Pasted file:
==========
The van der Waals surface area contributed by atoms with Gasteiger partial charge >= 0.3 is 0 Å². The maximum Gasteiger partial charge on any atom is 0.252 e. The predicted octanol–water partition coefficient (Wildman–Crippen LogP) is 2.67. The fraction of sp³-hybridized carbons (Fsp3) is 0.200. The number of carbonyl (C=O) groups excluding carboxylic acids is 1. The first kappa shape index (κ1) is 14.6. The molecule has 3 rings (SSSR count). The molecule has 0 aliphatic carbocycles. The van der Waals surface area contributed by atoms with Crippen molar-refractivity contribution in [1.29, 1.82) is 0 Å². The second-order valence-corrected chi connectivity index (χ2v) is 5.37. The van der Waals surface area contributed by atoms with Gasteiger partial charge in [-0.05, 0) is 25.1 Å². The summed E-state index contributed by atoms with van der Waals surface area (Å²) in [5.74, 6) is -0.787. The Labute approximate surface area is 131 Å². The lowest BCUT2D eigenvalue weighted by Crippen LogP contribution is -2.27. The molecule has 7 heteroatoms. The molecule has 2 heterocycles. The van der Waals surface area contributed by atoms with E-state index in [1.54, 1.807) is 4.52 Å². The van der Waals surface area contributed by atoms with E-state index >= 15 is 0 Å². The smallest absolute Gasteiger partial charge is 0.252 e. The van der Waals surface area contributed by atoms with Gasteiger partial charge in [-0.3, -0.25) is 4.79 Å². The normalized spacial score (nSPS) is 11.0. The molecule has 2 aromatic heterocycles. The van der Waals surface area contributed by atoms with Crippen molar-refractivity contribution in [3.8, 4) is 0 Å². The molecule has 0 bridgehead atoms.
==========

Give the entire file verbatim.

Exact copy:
The van der Waals surface area contributed by atoms with Gasteiger partial charge >= 0.3 is 0 Å². The maximum Gasteiger partial charge on any atom is 0.252 e. The predicted octanol–water partition coefficient (Wildman–Crippen LogP) is 2.67. The fraction of sp³-hybridized carbons (Fsp3) is 0.200. The number of carbonyl (C=O) groups excluding carboxylic acids is 1. The first kappa shape index (κ1) is 14.6. The molecule has 3 rings (SSSR count). The molecule has 0 aliphatic carbocycles. The van der Waals surface area contributed by atoms with Crippen molar-refractivity contribution in [1.29, 1.82) is 0 Å². The second-order valence-corrected chi connectivity index (χ2v) is 5.37. The van der Waals surface area contributed by atoms with Gasteiger partial charge in [-0.05, 0) is 25.1 Å². The summed E-state index contributed by atoms with van der Waals surface area (Å²) in [5.74, 6) is -0.787. The Labute approximate surface area is 131 Å². The lowest BCUT2D eigenvalue weighted by Crippen LogP contribution is -2.27. The molecule has 7 heteroatoms. The molecule has 2 heterocycles. The van der Waals surface area contributed by atoms with E-state index in [1.54, 1.807) is 4.52 Å². The van der Waals surface area contributed by atoms with E-state index >= 15 is 0 Å². The smallest absolute Gasteiger partial charge is 0.252 e. The van der Waals surface area contributed by atoms with Gasteiger partial charge in [-0.3, -0.25) is 4.79 Å². The normalized spacial score (nSPS) is 11.0. The molecule has 2 aromatic heterocycles. The van der Waals surface area contributed by atoms with Crippen molar-refractivity contribution in [3.8, 4) is 0 Å². The molecule has 0 bridgehead atoms.